Your Boss Is Making You Sick

There was an interesting piece in Lifehacker yesterday that summarized a number of studies on the effects a bad boss can have on your life.  Among other sources, it cites a study by Université Francois Rabelais, and published in the Journal of Business and Psychology (but you  can read about it in The Atlantic).  The gist of that study as well as the others they mention is that the effect of having a bad boss can go way beyond the office:

The psychological climate in which you work has a lot to do with your health and happiness. Recent research has found, perhaps not surprisingly, that bad bosses can affect how your whole family relates to one another. They can also affect your physical healthraising your risk for heart disease.

The Lifehacker article goes on to discuss a number of ways in which one can deal with a bad boss including hobbies, meditation, the HR department, leaving, and others. Of interest to me is that they don’t discuss my preferred solution which is not to get yourself working for a bad boss in the first place.

As I’ve mentioned before, the very first question one should ask when discussing a new job opportunity with a recruiter is “to whom do I report?”  Once you have that name, it’s on you to do every bit of research you can to find out if that person is a fantastic supervisor or Miranda Priestly, the bad boss from hell in The Devil Wears Prada.  Talk to contacts at the company or people who’ve worked for/with the boss-to-be.  A nice title, a nice paycheck, and other things should not cloud your thinking about the potential gig if the boss doesn’t check out.

Of course many of us have been in a situation where the boss changes – the dream for whom you went to work is promoted or leaves and working for the new boss is less preferable than sitting at home ripping out your fingernails with a pliers.  Having had that happen to me on a few occasions, I took my own advice and left.  Loved the company, loved my co-workers, loved my job, hated my boss.  No contest.  Is that always the smartest choice?  Yes, as long as your perspective isn’t focused solely on money (and I get that sometimes it needs to be) as these studies show.  It’s definitely not the easiest choice.

What do you think?  Have you ever left a job you loved because of a bad boss?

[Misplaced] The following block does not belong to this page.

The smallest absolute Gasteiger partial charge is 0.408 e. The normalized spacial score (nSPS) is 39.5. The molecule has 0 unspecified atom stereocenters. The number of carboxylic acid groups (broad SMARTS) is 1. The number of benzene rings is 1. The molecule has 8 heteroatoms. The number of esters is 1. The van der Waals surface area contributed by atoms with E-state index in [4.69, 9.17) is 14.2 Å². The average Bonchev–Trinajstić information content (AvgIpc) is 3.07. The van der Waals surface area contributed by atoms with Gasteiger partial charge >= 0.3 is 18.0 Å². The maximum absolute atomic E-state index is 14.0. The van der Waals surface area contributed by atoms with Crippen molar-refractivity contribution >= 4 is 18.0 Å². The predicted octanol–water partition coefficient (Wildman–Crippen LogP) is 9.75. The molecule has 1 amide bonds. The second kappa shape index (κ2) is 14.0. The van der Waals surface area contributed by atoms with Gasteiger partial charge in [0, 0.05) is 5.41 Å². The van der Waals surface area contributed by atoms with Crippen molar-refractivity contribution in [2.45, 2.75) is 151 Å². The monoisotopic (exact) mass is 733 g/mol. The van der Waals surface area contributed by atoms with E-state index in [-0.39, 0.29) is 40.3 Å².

Enhanced by Zemanta


Filed under Helpful Hints

2 responses to “Your Boss Is Making You Sick

  1. I want to leave because of my boss, but I don’t know whether to take that step as I don’t have another job to go into yet. This particular manager has said such nasty things about me, and at the time she wasn’t my boss directly, but she has now transferred into my department and I really don’t know how I’m going to cope working under her. I’m so stressed out even thinking about it.

    I have a meeting later today concerning what was said (as I reported it and there’s an investigation) and I just don’t want to go through it all or see her or the fellow manager she was gossiping with. The whole thing has made me so anxious, and paranoid too. Bad working environment – honestly I think I’d rather be without the money!

    I’m only part-time, two days a week. It doesn’t pay great, so I could probably take a chance and go without, and hope that a job comes up quite soon. What do you think…?

    • Sorry to hear of your situation but I think you’re making the right move if the gig is causing you that much stress. I hope your meeting went well – maybe I need to write a post about burning bridges next?

      Good luck!

Leave a Reply

Fill in your details below or click an icon to log in: Logo

You are commenting using your account. Log Out /  Change )

Twitter picture

You are commenting using your Twitter account. Log Out /  Change )

Facebook photo

You are commenting using your Facebook account. Log Out /  Change )

Connecting to %s

This site uses Akismet to reduce spam. Learn how your comment data is processed.